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6. As Far As Syracusans Are Concerned, Lacrosse Is The Most Popular Sport In The Country
While much of the country only vaguely knows that lacrosse involves a ball, a stick and helmets, lacrosse is a huge deal to folks who grew up in the greater Syracuse area, where kids learn how to properly hold a crosse from a young age. This is largely because the sport is deeply embedded in the area’s local Native American culture. The area’s lacrosse tradition has helped lead Syracuse University to having one of the most dominant teams in the country, with a record 11 NCAA national championship titles.
7. Syracusans Firmly Believe That Wegman's Is The Disneyland Of Grocery Stores
Everyone else can have their Trader Joes and Whole Foods. To the folks of Syracuse, Wegmans is the only grocery store that matters. Besides being beautiful on the inside (think halfway between an indoor farmers market and an upscale restaurant), and having great selection and prices are both unbeatable, for the people of ‘Cuse, shopping at store is a communal experience. You’re bound to run into either a friend or strike up a chat with one of their notoriously friendly employees.
8. Syracusans Know The Best Part Of Living In The Salt City Is Salt Potatoes
It might sound simple—bite-sized young potatoes boiled in salt water and topped with butter—but then, simplicity is key to the regional delicacy known as “salt potatoes.” The good people of Syracuse are way proud of their regional trademark dish, which is deeply entrenched in their history—it originated the 1800s in Syracuse’s famed salt mines, where workers would boil their potatoes in the salt water for lunch. Now, cooks at households, restaurants and fairs around the area serve up their premier local dish with pride, with seasonings and styles that are just a pinch different in each recipe.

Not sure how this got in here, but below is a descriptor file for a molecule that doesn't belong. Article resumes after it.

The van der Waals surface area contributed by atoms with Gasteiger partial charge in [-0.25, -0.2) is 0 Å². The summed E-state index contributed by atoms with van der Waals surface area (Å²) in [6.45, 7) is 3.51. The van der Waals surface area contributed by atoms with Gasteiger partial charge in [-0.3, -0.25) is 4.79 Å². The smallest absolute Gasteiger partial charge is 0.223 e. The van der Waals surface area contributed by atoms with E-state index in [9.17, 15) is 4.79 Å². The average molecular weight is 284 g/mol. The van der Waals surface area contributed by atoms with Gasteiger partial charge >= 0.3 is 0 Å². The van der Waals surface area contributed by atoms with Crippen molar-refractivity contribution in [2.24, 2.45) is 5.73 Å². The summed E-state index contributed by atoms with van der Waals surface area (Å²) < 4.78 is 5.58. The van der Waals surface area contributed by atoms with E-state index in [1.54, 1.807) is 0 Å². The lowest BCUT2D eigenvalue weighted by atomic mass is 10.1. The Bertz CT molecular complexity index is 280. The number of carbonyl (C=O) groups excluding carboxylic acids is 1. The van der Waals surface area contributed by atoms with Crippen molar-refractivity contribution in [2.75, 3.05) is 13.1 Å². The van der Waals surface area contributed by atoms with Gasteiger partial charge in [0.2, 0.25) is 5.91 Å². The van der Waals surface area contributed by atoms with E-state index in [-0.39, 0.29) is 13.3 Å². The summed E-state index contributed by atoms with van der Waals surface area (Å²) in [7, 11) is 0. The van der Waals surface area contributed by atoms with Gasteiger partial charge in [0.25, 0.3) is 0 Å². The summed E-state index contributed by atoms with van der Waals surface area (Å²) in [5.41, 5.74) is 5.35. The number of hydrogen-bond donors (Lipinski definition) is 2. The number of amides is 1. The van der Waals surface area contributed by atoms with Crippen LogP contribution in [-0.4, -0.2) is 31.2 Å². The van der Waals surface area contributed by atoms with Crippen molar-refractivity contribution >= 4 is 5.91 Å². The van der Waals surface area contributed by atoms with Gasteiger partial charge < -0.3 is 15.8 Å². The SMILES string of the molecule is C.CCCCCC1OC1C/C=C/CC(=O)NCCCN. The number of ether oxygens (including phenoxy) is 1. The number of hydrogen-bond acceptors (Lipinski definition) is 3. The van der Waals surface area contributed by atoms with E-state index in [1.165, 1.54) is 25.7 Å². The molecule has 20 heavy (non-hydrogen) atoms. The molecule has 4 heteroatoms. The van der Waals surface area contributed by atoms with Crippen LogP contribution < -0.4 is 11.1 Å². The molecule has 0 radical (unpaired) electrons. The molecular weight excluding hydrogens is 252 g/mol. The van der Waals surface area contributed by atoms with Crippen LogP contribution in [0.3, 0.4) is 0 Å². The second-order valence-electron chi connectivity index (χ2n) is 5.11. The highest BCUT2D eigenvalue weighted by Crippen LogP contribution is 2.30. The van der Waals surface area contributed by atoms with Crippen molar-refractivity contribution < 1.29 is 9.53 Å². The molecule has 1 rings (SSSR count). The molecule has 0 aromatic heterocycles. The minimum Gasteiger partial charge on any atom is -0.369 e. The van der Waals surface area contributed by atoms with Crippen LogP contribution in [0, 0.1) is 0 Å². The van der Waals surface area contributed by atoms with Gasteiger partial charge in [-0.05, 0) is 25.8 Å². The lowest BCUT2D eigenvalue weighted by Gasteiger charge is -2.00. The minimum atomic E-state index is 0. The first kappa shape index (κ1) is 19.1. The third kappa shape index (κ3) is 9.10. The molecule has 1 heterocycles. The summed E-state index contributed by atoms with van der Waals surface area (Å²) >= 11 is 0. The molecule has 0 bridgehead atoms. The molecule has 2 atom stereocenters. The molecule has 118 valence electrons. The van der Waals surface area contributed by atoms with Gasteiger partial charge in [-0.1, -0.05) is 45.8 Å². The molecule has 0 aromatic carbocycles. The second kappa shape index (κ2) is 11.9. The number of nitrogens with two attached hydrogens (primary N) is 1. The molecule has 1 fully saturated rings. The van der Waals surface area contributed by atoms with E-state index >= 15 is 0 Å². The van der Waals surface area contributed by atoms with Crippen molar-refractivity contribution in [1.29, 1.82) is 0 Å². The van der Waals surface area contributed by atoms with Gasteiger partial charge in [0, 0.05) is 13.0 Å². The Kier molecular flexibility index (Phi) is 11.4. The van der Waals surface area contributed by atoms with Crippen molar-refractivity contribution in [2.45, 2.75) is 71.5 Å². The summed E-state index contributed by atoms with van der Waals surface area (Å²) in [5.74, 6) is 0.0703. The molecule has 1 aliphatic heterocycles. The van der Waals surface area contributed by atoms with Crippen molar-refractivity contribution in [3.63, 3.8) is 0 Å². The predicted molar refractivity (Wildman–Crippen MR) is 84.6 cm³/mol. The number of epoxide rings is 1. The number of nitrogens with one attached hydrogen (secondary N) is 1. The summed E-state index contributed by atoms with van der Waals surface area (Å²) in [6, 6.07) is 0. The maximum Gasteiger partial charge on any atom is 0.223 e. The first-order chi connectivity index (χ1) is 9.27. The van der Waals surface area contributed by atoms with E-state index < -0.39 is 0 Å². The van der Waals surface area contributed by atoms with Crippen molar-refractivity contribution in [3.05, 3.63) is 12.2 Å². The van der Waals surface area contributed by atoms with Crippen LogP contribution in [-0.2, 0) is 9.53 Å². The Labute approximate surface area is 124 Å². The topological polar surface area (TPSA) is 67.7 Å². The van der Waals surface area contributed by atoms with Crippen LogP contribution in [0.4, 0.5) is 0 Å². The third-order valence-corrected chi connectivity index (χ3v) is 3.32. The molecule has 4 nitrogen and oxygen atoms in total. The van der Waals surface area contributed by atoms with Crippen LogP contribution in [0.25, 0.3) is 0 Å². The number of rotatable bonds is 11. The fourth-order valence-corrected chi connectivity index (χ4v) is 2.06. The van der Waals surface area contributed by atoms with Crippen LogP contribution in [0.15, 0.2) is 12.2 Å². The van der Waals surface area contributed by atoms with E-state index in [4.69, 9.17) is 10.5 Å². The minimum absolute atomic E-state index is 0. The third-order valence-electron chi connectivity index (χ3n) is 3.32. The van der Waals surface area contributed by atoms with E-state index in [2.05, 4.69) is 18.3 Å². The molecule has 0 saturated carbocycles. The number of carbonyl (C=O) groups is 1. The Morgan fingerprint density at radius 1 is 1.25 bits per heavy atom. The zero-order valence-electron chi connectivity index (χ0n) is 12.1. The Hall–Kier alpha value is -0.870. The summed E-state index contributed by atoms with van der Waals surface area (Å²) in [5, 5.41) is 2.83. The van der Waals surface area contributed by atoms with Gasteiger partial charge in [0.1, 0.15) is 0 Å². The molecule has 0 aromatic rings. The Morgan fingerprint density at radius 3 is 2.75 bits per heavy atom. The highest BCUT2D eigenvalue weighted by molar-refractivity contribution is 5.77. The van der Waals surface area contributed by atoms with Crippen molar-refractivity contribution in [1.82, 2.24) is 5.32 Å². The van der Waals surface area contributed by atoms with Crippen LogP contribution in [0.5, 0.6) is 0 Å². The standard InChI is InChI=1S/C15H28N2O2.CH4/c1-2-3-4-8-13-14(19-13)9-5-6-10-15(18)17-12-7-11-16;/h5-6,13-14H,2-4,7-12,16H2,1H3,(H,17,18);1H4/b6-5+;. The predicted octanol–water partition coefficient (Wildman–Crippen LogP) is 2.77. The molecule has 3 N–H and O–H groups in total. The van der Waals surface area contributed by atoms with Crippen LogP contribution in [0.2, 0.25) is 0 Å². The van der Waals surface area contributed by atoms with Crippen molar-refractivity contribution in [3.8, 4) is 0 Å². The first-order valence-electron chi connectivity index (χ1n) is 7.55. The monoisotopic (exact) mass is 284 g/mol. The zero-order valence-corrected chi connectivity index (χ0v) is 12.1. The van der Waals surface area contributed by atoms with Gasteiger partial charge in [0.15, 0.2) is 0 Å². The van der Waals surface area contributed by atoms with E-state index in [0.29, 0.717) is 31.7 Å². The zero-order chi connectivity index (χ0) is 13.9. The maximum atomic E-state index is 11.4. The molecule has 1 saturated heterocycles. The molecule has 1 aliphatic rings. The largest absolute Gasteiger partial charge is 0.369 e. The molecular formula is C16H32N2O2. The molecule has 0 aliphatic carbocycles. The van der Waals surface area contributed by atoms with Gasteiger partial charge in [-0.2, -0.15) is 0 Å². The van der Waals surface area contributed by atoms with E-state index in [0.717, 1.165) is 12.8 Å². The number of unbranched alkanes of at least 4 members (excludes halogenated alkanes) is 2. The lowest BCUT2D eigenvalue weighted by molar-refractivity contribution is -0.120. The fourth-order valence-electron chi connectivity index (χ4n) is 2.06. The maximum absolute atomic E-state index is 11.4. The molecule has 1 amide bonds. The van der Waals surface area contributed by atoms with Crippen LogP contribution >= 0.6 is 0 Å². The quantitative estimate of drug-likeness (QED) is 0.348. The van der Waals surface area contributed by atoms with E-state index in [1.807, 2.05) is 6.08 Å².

9. Syracusans Have Mastered The Art Of Reminiscing About The “Good Old Days”
Besides having an encyclopedic knowledge about all things SU sports, including the Syracuse Nationals (now the Philadelphia 76ers), older locals love to bring up the Rust Belt city’s booming production days. Syracuse was formerly home to a General Electric television plant, air conditioning company Carrier Corporation’s headquarters and major car manufacturing operations. These days, much of the conversation revolves around the city’s past glory, and how to get the economy back on the track. From Westcott coffee shops to Armory Square bars, locals make shooting the breeze about plans to jumpstart the economy—including the famously failed Destiny USA expansion—a centerpiece for spirited, occasionally argumentative, conversation.
10. Syracusans Talk Like The Lovechildren Of Canadians and Midwesterners
The Syracuse accent is tough to pin down. Its central characteristic is an oddball pronunciation of vowels, which includes melding and emphasizing “a” and “e” sounds, and a tendency to harden the soft “a” (“keean you get me the eyapple? It’s in the baig”). Landing somewhere between a Canuck and a Minnesotan, it’s also terribly endearing and down-homey, making the friendly folks of the area seem even friendlier.
Did we miss anything? Tell us what you think about Syracuse in the comments below!